Aesop’s THE FIGHTING-COCKS AND THE EAGLE*

Posted by jlubans on July 23, 2019

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Caption: Illustration by de Grandville, 1870.

Two young Cocks were fighting as fiercely as if they had been men.
At last the one that was beaten crept into a corner of the hen-house, covered with wounds.
But the conqueror, straightway flying up to the top of the house, began clapping his wings and crowing, to announce his victory.
At this moment an Eagle, sailing by, seized him in his talons and bore him away; while the defeated rival came out from his hiding-place, and took possession of the dunghill for which they had contended.
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This fable is reminiscent of my Two Roosters in which a tyrannical boss is deposed violently by a younger, more physical, not-so-bad boss.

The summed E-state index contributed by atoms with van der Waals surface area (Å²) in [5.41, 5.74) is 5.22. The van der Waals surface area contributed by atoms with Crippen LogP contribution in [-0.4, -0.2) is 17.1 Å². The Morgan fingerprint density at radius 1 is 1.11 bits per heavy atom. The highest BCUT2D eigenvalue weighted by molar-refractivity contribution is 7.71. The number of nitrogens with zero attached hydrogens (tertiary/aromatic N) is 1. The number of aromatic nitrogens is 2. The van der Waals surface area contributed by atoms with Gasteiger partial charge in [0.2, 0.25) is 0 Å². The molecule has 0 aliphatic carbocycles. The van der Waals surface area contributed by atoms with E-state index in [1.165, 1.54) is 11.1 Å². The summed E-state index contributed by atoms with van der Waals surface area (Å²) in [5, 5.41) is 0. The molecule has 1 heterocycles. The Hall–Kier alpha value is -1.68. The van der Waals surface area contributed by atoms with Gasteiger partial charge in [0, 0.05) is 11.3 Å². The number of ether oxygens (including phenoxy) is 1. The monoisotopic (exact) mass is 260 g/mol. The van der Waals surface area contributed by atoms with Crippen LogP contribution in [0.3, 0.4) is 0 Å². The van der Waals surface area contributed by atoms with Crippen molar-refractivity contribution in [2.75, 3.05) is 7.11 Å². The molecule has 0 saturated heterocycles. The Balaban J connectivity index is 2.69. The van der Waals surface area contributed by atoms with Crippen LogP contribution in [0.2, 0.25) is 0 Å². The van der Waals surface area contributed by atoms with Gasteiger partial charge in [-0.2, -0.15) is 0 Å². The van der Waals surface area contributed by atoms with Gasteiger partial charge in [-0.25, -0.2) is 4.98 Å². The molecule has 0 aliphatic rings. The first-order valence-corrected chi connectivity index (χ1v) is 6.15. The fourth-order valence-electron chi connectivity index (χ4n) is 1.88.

Here Aesop illustrates the folly of claiming victory before it is certain.
In any case, it’s all a dunghill, mates, Aesop is saying, so lest you think owning a pile of s--t is a successful life, you might reconsider.
And so it can be at work.
We may prematurely celebrate the demise of a rival. That rival might, down the road, become our boss!
With too few soaring eagles in any enterprise, it’s unlikely any eagle will bear us away, more likely a rat in the dunghill will cause its collapse.

*Source: Aesop's Fables: A new version, chiefly from original sources, by the Rev. Thomas James, with more than one hundred illustrations designed by John Tenniel. 1848.

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© Copyright John Lubans 2019

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